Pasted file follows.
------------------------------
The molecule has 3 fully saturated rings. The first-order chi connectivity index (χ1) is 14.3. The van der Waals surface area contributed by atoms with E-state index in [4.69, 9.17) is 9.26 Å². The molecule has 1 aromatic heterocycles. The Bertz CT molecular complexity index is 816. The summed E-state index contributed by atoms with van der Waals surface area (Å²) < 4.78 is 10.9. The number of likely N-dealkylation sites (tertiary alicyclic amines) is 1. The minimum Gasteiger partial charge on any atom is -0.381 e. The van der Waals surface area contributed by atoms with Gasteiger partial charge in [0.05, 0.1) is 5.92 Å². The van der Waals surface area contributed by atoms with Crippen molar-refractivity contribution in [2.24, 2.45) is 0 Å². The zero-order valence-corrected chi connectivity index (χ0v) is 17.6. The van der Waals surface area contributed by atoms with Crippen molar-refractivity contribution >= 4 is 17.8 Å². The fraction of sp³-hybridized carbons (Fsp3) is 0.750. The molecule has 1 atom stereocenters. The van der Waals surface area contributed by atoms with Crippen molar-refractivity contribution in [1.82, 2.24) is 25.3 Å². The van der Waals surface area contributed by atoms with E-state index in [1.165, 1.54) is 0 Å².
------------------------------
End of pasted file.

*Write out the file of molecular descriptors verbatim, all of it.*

The molecule has 3 fully saturated rings. The first-order chi connectivity index (χ1) is 14.3. The van der Waals surface area contributed by atoms with E-state index in [4.69, 9.17) is 9.26 Å². The molecule has 1 aromatic heterocycles. The Bertz CT molecular complexity index is 816. The summed E-state index contributed by atoms with van der Waals surface area (Å²) < 4.78 is 10.9. The number of likely N-dealkylation sites (tertiary alicyclic amines) is 1. The minimum Gasteiger partial charge on any atom is -0.381 e. The van der Waals surface area contributed by atoms with Gasteiger partial charge in [0.05, 0.1) is 5.92 Å². The van der Waals surface area contributed by atoms with Crippen molar-refractivity contribution in [2.24, 2.45) is 0 Å². The zero-order valence-corrected chi connectivity index (χ0v) is 17.6. The van der Waals surface area contributed by atoms with Crippen molar-refractivity contribution >= 4 is 17.8 Å². The fraction of sp³-hybridized carbons (Fsp3) is 0.750. The molecule has 1 atom stereocenters. The van der Waals surface area contributed by atoms with Crippen molar-refractivity contribution in [1.82, 2.24) is 25.3 Å². The van der Waals surface area contributed by atoms with E-state index in [1.165, 1.54) is 0 Å².